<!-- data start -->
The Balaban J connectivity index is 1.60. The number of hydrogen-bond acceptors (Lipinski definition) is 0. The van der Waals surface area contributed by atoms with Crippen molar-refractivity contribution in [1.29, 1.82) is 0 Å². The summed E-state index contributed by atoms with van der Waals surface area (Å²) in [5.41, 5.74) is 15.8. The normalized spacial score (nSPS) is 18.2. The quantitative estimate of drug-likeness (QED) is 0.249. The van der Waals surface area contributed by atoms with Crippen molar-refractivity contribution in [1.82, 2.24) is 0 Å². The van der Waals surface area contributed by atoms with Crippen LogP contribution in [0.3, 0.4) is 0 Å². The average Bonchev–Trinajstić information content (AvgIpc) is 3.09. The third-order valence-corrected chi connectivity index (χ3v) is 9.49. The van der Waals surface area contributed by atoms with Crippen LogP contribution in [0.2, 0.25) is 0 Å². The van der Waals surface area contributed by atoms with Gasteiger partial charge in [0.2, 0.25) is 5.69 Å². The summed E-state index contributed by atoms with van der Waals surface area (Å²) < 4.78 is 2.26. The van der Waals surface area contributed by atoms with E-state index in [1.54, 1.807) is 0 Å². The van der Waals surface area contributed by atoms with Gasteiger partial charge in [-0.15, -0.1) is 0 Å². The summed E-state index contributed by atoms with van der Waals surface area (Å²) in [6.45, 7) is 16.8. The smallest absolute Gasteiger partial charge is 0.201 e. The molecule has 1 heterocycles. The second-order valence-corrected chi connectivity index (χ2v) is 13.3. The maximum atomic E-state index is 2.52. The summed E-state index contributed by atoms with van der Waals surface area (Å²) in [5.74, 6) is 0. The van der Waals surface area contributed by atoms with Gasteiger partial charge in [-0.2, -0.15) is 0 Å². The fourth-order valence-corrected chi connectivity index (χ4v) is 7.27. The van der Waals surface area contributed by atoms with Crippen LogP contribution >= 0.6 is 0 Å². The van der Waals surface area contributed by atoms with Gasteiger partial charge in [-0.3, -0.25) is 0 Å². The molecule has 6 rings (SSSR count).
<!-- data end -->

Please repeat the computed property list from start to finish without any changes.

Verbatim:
The Balaban J connectivity index is 1.60. The number of hydrogen-bond acceptors (Lipinski definition) is 0. The van der Waals surface area contributed by atoms with Crippen molar-refractivity contribution in [1.29, 1.82) is 0 Å². The summed E-state index contributed by atoms with van der Waals surface area (Å²) in [5.41, 5.74) is 15.8. The normalized spacial score (nSPS) is 18.2. The quantitative estimate of drug-likeness (QED) is 0.249. The van der Waals surface area contributed by atoms with Crippen molar-refractivity contribution in [1.82, 2.24) is 0 Å². The van der Waals surface area contributed by atoms with Crippen LogP contribution in [0.3, 0.4) is 0 Å². The average Bonchev–Trinajstić information content (AvgIpc) is 3.09. The third-order valence-corrected chi connectivity index (χ3v) is 9.49. The van der Waals surface area contributed by atoms with Crippen LogP contribution in [0.2, 0.25) is 0 Å². The van der Waals surface area contributed by atoms with Gasteiger partial charge in [0.2, 0.25) is 5.69 Å². The summed E-state index contributed by atoms with van der Waals surface area (Å²) < 4.78 is 2.26. The van der Waals surface area contributed by atoms with E-state index in [1.54, 1.807) is 0 Å². The van der Waals surface area contributed by atoms with Gasteiger partial charge in [-0.15, -0.1) is 0 Å². The summed E-state index contributed by atoms with van der Waals surface area (Å²) in [6.45, 7) is 16.8. The smallest absolute Gasteiger partial charge is 0.201 e. The molecule has 1 heterocycles. The second-order valence-corrected chi connectivity index (χ2v) is 13.3. The maximum atomic E-state index is 2.52. The summed E-state index contributed by atoms with van der Waals surface area (Å²) in [5.74, 6) is 0. The van der Waals surface area contributed by atoms with Gasteiger partial charge in [-0.2, -0.15) is 0 Å². The fourth-order valence-corrected chi connectivity index (χ4v) is 7.27. The van der Waals surface area contributed by atoms with Crippen LogP contribution >= 0.6 is 0 Å². The van der Waals surface area contributed by atoms with Gasteiger partial charge in [-0.3, -0.25) is 0 Å². The molecule has 6 rings (SSSR count).